The Union government’s proposal to change the name of Delhi’s Rajpath, which runs from Rashtrapati Bhavan to India Gate, to Kartavya Path (Path of Duty), is all set to get the approval during the New Delhi Municipal Council’s (NDMC) special meeting scheduled for Wednesday (September 7).
On September 8, Prime Minister Narendra Modi will inaugurate the central avenue, which will be opened to the public next week after a 20-month gap.
Called Kingsway during British rule, Rajpath hosts major state functions like the Republic Day Parade on January 26 every year and the Beating Retreat ceremony.
The ceremonial axis
Kingsway was created by the British as a ceremonial boulevard and was designed on the lines of Kingsway in London, which had been opened in 1905 and which was also a custom-built arterial road which had been named in honour of George V’s father, Edward VII. In Delhi, it was named after King George V, who had come to the city for the Delhi Durbar of 1911, where the shifting of the capital from Calcutta (Kolkata) to Delhi was announced.
The new capital was built over the next 20 years and it was in 1931 that it was inaugurated. The central vista of New Delhi, Kingsway, formed the centre of the new capital. Sir Edwin Lutyens, who was given the charge to design and build the capital, conceived of a modern imperial city centered around a “ceremonial axis”, which was the Kingsway.
Lutyens wanted a panoramic view of the city of Delhi from the viceregal palace, which was built on a slight elevation — the Raisina Hill – which afforded unhindered views of Jama Masjid on the east and Purana Quila in front.
There’s an interesting story about how the central vista was planned. It is said that it was Viceroy Lord Hardinge who was responsible for deciding on the precise location of the Viceroy’s residence, and consequently, the ceremonial avenue that led out from it. Lutyens had planned on having the Viceroy’s House look down the avenue that led from it to the back of Jama Masjid. This was abandoned in favour of having the Viceroy’s House sit atop Raisina Hill and Kingsway leading from it to end at Purana Qila. With a view of Jama Masjid to the left and Safdurjung’s Tomb to the right, the view from the house of the Viceroy would thus comprise of all objects of historic interest in the city.
Historian and author Swapna Liddle, in her book Connaught Place And The Making of New Delhi, cites a speech given by Lutyens in 1933 in which he acknowledged Hardinge’s role in this: “His command that one avenue should lead to Purana Qila and another to the Jumma Masjid was the father of the equilateral and hexagonal plan.”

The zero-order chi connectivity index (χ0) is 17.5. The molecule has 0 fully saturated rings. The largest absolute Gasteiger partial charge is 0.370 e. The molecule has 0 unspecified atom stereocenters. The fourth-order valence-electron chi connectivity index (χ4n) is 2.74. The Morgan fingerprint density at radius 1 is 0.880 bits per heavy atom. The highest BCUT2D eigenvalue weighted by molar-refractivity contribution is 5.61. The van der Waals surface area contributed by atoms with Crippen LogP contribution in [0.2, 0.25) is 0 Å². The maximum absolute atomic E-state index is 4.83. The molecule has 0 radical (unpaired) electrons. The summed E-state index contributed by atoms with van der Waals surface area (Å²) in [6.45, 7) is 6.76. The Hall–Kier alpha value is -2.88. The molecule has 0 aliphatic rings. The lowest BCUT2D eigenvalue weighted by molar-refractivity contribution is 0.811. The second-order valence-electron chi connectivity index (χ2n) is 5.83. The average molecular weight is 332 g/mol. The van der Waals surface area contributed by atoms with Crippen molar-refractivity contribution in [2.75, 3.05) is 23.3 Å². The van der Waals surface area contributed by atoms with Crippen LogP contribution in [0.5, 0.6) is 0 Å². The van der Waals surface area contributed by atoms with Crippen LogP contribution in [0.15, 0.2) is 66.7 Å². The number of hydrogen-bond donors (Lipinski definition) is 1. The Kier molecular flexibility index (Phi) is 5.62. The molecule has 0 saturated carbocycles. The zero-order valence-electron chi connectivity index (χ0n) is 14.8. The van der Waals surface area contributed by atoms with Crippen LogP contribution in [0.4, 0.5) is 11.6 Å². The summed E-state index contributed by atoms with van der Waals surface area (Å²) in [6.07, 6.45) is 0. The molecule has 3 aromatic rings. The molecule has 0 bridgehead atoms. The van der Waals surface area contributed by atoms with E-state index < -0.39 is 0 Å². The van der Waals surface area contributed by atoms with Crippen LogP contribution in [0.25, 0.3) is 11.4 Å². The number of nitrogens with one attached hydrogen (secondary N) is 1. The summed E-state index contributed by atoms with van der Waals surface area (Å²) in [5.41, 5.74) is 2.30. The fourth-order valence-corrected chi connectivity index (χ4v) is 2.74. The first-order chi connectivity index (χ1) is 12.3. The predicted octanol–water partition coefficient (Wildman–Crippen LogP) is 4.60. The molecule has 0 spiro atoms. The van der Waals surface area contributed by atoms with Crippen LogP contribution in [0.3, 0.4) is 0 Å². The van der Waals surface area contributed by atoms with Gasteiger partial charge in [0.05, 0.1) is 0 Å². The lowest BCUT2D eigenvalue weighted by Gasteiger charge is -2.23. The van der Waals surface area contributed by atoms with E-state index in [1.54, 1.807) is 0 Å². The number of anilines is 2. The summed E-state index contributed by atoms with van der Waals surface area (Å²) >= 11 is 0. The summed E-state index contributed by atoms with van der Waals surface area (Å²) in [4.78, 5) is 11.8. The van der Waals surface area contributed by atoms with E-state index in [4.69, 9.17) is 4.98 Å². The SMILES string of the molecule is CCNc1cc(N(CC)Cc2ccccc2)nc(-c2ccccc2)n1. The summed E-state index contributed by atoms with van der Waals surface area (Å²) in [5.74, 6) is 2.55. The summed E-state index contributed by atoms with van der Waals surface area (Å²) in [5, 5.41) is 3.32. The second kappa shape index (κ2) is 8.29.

Historian Narayani Gupta in her 1994 article — Kingsway to Rajpath: The democratisation of Lutyens’ Central Vista — describes the vista as it appeared at the time when the British rulers were in office: “In the 1930s and 40s, when the Viceroy was in residence for five months of the year, and the Secretariat and Imperial Record Office were in commission, the Vista was kept free of traffic. After office hours…The parks were used by a few riders and pedestrians, but on the whole it was underused: A Champs-Elysees without people.”
New avatar as Rajpath
Following independence, the road was given its Hindi name, ‘Rajpath’, which was almost a literal translation of Kingsway. The Viceroy’s residence became the Rashtrapati Bhavan, the official residence of the President of India.
The celebration of the Republic Day Parade and the Beating Retreat at Rajpath marked the arrival of India as a sovereign state on the international scene. The parade marches from the Rashtrapati Bhawan along the Rajpath to India Gate and from there to Red Fort.
In 2016, history of sorts was made when the 35th Infantry Regiment of France marched down Rajpath, becoming the first foreign contingent to take part in the parade. Raised in 1604, the regiment Interestingly fought against the British with support from Haider Ali of the erstwhile kingdom of Mysore in 1781.
The Rajpath is flanked by North Block and South Block, leading to Vijay Chowk, a spacious plaza and the site of Beating the Retreat ceremony on January 29 each year, which marks the end of Republic Day celebrations.
The Rajpath, lined with trees and with lawns and water fountains on both sides, ends at India Gate, a war memorial arch in honour of those who died in the First World War and the Second Anglo-Afghan War. It is also India’s memorial of the unknown soldier.
Place to picnic
The Rajpath and area around India Gate became a favourite place for Delhiites to spend some time outdoors. Many flock the lawns for leisure activities like picnics, boating, visiting a children’s park and more. Food stalls, ice cream carts, and vendors selling trinkets had become part of this landscape till 20 months ago when the area was closed to public for the construction of the Central Vista Project by the NDA government.
The area has over the years also become known for holding major protests. A major farmer’s protest under the leadership of Mahendra Singh Tikait was held here in 1989. More recently protests were held during the Nirbhaya rape case and later when the CAA-NRC issue was being debated.
With Rajpath now getting a new name, it will the third chapter in the long history of the central avenue running from Rashtrapati Bhavan to India Gate.